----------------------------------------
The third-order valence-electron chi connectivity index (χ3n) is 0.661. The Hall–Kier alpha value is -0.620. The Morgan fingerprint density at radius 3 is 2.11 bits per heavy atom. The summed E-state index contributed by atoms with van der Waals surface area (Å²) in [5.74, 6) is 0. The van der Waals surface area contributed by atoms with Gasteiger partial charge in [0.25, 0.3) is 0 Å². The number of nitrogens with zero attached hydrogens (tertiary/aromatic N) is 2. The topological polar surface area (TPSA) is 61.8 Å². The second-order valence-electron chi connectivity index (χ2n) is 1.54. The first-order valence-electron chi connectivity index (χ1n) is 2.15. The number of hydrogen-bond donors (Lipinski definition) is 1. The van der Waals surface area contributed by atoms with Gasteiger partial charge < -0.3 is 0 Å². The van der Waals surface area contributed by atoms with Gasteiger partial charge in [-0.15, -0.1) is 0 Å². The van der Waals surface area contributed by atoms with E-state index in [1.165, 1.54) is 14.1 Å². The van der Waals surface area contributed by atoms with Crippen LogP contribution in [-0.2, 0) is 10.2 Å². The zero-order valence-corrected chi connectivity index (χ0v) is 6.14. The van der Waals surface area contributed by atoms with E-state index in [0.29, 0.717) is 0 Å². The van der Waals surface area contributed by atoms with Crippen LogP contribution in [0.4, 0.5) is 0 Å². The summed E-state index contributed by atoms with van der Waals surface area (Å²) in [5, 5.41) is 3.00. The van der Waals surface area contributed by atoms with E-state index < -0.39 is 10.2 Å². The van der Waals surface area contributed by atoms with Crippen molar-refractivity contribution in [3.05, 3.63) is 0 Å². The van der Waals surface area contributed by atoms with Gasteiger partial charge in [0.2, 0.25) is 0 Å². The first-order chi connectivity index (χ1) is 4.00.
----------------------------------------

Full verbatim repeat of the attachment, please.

The third-order valence-electron chi connectivity index (χ3n) is 0.661. The Hall–Kier alpha value is -0.620. The Morgan fingerprint density at radius 3 is 2.11 bits per heavy atom. The summed E-state index contributed by atoms with van der Waals surface area (Å²) in [5.74, 6) is 0. The van der Waals surface area contributed by atoms with Gasteiger partial charge in [0.25, 0.3) is 0 Å². The number of nitrogens with zero attached hydrogens (tertiary/aromatic N) is 2. The topological polar surface area (TPSA) is 61.8 Å². The second-order valence-electron chi connectivity index (χ2n) is 1.54. The first-order valence-electron chi connectivity index (χ1n) is 2.15. The number of hydrogen-bond donors (Lipinski definition) is 1. The van der Waals surface area contributed by atoms with Gasteiger partial charge < -0.3 is 0 Å². The van der Waals surface area contributed by atoms with Gasteiger partial charge in [-0.15, -0.1) is 0 Å². The van der Waals surface area contributed by atoms with E-state index in [1.165, 1.54) is 14.1 Å². The van der Waals surface area contributed by atoms with Crippen LogP contribution in [-0.2, 0) is 10.2 Å². The zero-order valence-corrected chi connectivity index (χ0v) is 6.14. The van der Waals surface area contributed by atoms with E-state index in [0.29, 0.717) is 0 Å². The van der Waals surface area contributed by atoms with Crippen LogP contribution in [0.4, 0.5) is 0 Å². The summed E-state index contributed by atoms with van der Waals surface area (Å²) in [5, 5.41) is 3.00. The van der Waals surface area contributed by atoms with E-state index < -0.39 is 10.2 Å². The van der Waals surface area contributed by atoms with Crippen molar-refractivity contribution in [3.05, 3.63) is 0 Å². The van der Waals surface area contributed by atoms with Gasteiger partial charge in [0.2, 0.25) is 0 Å². The first-order chi connectivity index (χ1) is 4.00.